However, the government had no such order to reunify children separated prior to "zero tolerance." Some may have been released to family or nonrelative sponsors, but it is not known how many have been reunified.

HHS officials did not keep track of whether children they were releasing from their custody had been separated from their parents at the border or whether they crossed the border without a parent.

Just how many families are at issue? No one seems able to say for sure, and both the report and an HHS spokesperson said the department has faced "challenges in identifying separated children."

They didn't know what they were doing, and they did it badly.

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Image: Lindsey Graham; Donald Trump

On foreign policy, Trump vacillates between Lindsey Graham and Rand Paul

01/17/19 12:46PM

Among Senate Republicans, it's probably fair to say no two members are more dissimilar on foreign policy than Sens. Lindsey Graham (R-S.C.) and Rand Paul (R-Ky.). The South Carolinian is a hawk who's long demonstrated an eagerness to exercise the United States' military might, while the Kentuckian is a libertarian who envisions a drastically reduced military presence abroad.

One would ordinarily expect a president, especially a Republican president, to side with one of these GOP lawmakers. Donald Trump, however, seems to vacillate between them, depending on the day.

I'm reminded of fictional characters, presented as having an angel on one shoulder and a demon on the other, each whispering in the protagonist's ear -- except in this case, it's an amateur president, who has no consistent foreign policy vision of his own, and who apparently sees value in two opposing visions.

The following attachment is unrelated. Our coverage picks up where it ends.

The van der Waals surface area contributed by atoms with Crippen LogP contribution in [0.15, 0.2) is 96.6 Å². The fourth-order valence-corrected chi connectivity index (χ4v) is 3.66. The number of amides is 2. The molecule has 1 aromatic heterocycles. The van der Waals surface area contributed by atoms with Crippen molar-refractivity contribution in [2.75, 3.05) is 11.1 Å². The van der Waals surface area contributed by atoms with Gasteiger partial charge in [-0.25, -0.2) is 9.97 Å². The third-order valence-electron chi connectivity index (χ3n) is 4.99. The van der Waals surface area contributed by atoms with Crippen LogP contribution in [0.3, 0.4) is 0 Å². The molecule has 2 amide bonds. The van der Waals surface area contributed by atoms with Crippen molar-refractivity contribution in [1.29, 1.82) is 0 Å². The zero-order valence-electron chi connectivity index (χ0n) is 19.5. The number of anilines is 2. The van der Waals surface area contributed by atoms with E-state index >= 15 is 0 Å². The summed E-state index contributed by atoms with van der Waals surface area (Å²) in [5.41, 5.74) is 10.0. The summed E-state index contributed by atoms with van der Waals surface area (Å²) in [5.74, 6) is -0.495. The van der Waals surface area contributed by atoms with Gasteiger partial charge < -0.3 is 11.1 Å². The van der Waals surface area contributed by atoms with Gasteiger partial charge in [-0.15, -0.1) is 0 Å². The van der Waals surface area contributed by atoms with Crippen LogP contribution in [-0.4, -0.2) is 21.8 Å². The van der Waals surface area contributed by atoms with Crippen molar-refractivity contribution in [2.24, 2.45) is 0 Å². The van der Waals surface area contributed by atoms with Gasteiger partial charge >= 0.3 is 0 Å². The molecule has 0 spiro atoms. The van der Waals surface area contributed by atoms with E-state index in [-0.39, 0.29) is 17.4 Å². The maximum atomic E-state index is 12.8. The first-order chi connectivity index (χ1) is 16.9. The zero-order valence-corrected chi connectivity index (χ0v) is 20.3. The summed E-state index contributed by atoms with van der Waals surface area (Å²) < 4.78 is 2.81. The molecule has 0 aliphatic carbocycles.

When Trump first announced a precipitous withdrawal of U.S. forces from Syria, no Republican was happier than Rand Paul, just as no Republican was as dissatisfied as Lindsey Graham. The president proudly tweeted praise from the Kentuckian, while condemning the South Carolinian's motives.

Two weeks later, the president seemed to flip, abandoning his plan for a precipitous withdrawal. After a meeting with Trump, a relieved Graham told reporters that when it came to U.S. troops in Syria, the president agreed to a "pause situation."

Nine days later, the "pause" apparently ended and U.S. troops started to withdraw. As Politico  noted, now it's Rand Paul who's as pleased as Lindsey Graham was.

Sen. Rand Paul strongly suggested that President Donald Trump is poised to begin scaling back the U.S. presence in Afghanistan and will follow through on his promise to pull out of Syria, the Kentucky Republican told reporters Wednesday.

Paul met with Trump privately and in a larger meeting with other senators on the president's plans to wind down the U.S. presence in Syria. While Paul would not talk specifics of Trump's plans, he said that the president recognizes "we've been at war too long and in too many places."

This is consistent with Josh Rogin's recent piece for the Washington Post, which noted, "These days, Trump is listening more than ever to Sen. Rand Paul (R-Ky.), who is quietly steering U.S. foreign policy in a new direction."

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Thursday's Campaign Round-Up, 1.17.19

01/17/19 12:00PM

Today's installment of campaign-related news items from across the country.